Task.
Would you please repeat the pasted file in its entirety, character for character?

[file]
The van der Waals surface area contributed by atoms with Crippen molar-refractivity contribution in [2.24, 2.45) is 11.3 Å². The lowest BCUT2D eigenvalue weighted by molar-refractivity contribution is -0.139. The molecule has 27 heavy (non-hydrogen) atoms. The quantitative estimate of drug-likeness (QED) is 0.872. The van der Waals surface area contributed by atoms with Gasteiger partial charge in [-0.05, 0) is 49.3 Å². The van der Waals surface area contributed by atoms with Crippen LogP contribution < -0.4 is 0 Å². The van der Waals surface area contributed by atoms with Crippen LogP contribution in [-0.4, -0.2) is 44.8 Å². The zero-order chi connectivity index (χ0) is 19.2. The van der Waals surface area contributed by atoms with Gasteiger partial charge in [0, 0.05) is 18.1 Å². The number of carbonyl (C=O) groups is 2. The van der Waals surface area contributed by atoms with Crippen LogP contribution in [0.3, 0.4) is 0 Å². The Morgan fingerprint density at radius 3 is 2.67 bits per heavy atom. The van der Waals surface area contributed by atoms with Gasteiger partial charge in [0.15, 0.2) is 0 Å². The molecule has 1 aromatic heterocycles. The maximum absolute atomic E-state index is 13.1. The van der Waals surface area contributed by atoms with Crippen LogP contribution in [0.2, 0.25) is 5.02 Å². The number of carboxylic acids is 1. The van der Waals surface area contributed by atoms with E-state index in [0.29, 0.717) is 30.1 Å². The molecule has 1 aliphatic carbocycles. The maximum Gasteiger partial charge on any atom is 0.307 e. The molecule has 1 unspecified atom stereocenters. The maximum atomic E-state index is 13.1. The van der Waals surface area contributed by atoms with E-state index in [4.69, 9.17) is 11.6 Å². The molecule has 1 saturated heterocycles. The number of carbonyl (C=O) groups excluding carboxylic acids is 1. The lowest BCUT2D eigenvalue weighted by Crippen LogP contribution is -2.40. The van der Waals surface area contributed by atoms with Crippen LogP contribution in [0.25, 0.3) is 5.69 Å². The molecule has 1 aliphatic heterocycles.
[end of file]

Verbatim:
The van der Waals surface area contributed by atoms with Crippen molar-refractivity contribution in [2.24, 2.45) is 11.3 Å². The lowest BCUT2D eigenvalue weighted by molar-refractivity contribution is -0.139. The molecule has 27 heavy (non-hydrogen) atoms. The quantitative estimate of drug-likeness (QED) is 0.872. The van der Waals surface area contributed by atoms with Gasteiger partial charge in [-0.05, 0) is 49.3 Å². The van der Waals surface area contributed by atoms with Crippen LogP contribution < -0.4 is 0 Å². The van der Waals surface area contributed by atoms with Crippen LogP contribution in [-0.4, -0.2) is 44.8 Å². The zero-order chi connectivity index (χ0) is 19.2. The van der Waals surface area contributed by atoms with Gasteiger partial charge in [0, 0.05) is 18.1 Å². The number of carbonyl (C=O) groups is 2. The van der Waals surface area contributed by atoms with Crippen LogP contribution in [0.3, 0.4) is 0 Å². The Morgan fingerprint density at radius 3 is 2.67 bits per heavy atom. The van der Waals surface area contributed by atoms with Gasteiger partial charge in [0.15, 0.2) is 0 Å². The molecule has 1 aromatic heterocycles. The maximum absolute atomic E-state index is 13.1. The van der Waals surface area contributed by atoms with Crippen LogP contribution in [0.2, 0.25) is 5.02 Å². The number of carboxylic acids is 1. The van der Waals surface area contributed by atoms with E-state index in [0.29, 0.717) is 30.1 Å². The molecule has 1 aliphatic carbocycles. The maximum Gasteiger partial charge on any atom is 0.307 e. The molecule has 1 unspecified atom stereocenters. The maximum atomic E-state index is 13.1. The van der Waals surface area contributed by atoms with E-state index in [4.69, 9.17) is 11.6 Å². The molecule has 1 saturated heterocycles. The number of carbonyl (C=O) groups excluding carboxylic acids is 1. The lowest BCUT2D eigenvalue weighted by Crippen LogP contribution is -2.40. The van der Waals surface area contributed by atoms with Crippen LogP contribution in [0.25, 0.3) is 5.69 Å². The molecule has 1 aliphatic heterocycles.